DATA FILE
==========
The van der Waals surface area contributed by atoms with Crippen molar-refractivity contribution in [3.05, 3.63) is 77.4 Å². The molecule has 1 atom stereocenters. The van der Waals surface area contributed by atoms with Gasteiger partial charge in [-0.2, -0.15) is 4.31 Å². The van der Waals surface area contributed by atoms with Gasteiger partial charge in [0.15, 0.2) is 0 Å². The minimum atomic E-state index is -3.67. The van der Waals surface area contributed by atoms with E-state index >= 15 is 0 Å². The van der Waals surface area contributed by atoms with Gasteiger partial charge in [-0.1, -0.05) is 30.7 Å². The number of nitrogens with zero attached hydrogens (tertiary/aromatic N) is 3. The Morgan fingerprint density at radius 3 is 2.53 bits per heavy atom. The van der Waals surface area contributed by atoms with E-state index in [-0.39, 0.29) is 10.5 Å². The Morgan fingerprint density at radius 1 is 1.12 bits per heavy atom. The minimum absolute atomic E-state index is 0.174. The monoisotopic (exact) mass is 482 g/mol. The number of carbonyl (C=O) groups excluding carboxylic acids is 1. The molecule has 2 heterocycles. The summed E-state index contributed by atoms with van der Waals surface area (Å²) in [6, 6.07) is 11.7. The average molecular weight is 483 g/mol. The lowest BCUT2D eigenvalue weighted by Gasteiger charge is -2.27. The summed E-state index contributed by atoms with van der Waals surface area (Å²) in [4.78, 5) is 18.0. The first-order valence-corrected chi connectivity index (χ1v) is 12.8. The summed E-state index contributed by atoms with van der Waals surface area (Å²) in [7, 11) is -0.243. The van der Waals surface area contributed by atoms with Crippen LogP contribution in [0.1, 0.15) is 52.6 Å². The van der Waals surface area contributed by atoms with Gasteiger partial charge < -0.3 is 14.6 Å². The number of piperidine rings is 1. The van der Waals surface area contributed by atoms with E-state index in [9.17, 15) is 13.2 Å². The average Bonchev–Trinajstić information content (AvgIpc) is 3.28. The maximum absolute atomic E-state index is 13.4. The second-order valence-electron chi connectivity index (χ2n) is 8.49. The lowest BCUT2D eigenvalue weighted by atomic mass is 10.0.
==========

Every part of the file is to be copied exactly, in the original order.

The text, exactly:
The van der Waals surface area contributed by atoms with Crippen molar-refractivity contribution in [3.05, 3.63) is 77.4 Å². The molecule has 1 atom stereocenters. The van der Waals surface area contributed by atoms with Gasteiger partial charge in [-0.2, -0.15) is 4.31 Å². The van der Waals surface area contributed by atoms with Gasteiger partial charge in [0.15, 0.2) is 0 Å². The minimum atomic E-state index is -3.67. The van der Waals surface area contributed by atoms with E-state index >= 15 is 0 Å². The van der Waals surface area contributed by atoms with Gasteiger partial charge in [-0.1, -0.05) is 30.7 Å². The number of nitrogens with zero attached hydrogens (tertiary/aromatic N) is 3. The Morgan fingerprint density at radius 3 is 2.53 bits per heavy atom. The van der Waals surface area contributed by atoms with E-state index in [-0.39, 0.29) is 10.5 Å². The Morgan fingerprint density at radius 1 is 1.12 bits per heavy atom. The minimum absolute atomic E-state index is 0.174. The monoisotopic (exact) mass is 482 g/mol. The number of carbonyl (C=O) groups excluding carboxylic acids is 1. The molecule has 2 heterocycles. The summed E-state index contributed by atoms with van der Waals surface area (Å²) in [6, 6.07) is 11.7. The average molecular weight is 483 g/mol. The lowest BCUT2D eigenvalue weighted by Gasteiger charge is -2.27. The summed E-state index contributed by atoms with van der Waals surface area (Å²) in [4.78, 5) is 18.0. The first-order valence-corrected chi connectivity index (χ1v) is 12.8. The summed E-state index contributed by atoms with van der Waals surface area (Å²) in [7, 11) is -0.243. The van der Waals surface area contributed by atoms with Crippen LogP contribution in [0.1, 0.15) is 52.6 Å². The van der Waals surface area contributed by atoms with Gasteiger partial charge < -0.3 is 14.6 Å². The number of piperidine rings is 1. The van der Waals surface area contributed by atoms with E-state index in [9.17, 15) is 13.2 Å². The average Bonchev–Trinajstić information content (AvgIpc) is 3.28. The maximum absolute atomic E-state index is 13.4. The second-order valence-electron chi connectivity index (χ2n) is 8.49. The lowest BCUT2D eigenvalue weighted by atomic mass is 10.0.